Ofcom, the UK’s digital regulator, has said that gigabit broadband is now available in a quarter of all UK residences – that’s around 8 million homes. The new figure was stated in its annual Connected Nations report which looked at the availability of broadband and mobile phone services across the country.
The report also states that full-fibre broadband is now available in just over five million homes which represents an increase of 80% compared to last year. According to the regulator, full-fibre is more reliable than the old copper wires and can cope better with peak usage and severe weather.
In terms of data, UK households have been using 36% more data than they did last year, this is likely to be, in part, due to the coronavirus forcing people to work from home. When we compare usage to four years ago, it has increased by a huge 225% and this will only grow further as people buy more Internet of Things devices.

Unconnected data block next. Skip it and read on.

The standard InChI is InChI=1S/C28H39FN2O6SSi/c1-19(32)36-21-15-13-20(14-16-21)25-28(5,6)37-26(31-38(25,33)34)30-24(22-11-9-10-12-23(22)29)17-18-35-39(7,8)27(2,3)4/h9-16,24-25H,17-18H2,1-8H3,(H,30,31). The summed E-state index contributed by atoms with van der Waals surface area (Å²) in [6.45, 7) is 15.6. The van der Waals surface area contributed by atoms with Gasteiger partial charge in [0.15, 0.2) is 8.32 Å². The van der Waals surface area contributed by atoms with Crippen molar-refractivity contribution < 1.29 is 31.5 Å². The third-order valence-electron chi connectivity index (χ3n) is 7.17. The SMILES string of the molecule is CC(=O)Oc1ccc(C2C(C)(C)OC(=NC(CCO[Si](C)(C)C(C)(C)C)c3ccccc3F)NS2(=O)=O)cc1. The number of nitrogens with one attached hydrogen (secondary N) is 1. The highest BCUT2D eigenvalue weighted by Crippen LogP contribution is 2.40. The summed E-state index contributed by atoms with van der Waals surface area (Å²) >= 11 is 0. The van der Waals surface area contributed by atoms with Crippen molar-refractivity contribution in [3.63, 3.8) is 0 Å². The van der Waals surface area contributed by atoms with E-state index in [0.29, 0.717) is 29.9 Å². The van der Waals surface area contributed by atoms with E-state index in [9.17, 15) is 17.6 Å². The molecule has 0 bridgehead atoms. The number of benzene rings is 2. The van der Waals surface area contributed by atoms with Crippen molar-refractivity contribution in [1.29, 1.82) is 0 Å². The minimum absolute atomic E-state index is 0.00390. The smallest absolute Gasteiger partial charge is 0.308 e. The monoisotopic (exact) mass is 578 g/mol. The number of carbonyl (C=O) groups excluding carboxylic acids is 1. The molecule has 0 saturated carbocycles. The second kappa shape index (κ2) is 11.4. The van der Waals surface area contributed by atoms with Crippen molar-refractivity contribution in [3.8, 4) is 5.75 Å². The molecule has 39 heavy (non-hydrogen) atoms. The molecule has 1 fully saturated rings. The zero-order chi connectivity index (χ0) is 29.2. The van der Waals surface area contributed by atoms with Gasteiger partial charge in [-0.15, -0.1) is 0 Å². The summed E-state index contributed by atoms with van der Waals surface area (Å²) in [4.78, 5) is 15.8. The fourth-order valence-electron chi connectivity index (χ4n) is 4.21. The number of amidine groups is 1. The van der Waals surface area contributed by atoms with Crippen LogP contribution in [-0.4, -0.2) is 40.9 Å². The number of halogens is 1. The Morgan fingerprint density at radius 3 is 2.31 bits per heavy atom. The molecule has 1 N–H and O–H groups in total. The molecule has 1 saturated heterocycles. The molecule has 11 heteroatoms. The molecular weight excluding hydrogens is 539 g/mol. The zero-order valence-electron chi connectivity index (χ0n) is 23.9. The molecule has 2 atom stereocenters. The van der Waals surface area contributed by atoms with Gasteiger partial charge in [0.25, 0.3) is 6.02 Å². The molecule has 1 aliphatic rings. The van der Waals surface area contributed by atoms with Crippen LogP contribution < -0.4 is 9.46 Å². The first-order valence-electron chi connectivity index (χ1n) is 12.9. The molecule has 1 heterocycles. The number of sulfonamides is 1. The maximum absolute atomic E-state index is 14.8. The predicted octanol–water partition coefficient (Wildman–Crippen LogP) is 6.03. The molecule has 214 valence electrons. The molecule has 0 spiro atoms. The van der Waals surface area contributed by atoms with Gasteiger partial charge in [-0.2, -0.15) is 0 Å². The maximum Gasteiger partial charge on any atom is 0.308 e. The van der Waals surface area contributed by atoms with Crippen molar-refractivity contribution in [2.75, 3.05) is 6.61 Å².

Discussing the findings, Ofcom’s Network and Communications Group Director Lindsey Fussell said:
“For millions of families this year, life during lockdown would have been even more difficult without reliable broadband to work, learn, play and see loved ones.
So, it’s encouraging that future-proof, gigabit broadband is now available to a quarter of homes, and we expect that to rise even faster in the coming months.”
The UK government recently announced that it was aiming to make gigabit connections available to 85% of residences by 2025. It was initially aiming for 100% but scaled this goal back and as a result, those in rural areas could be left with slower connection speeds.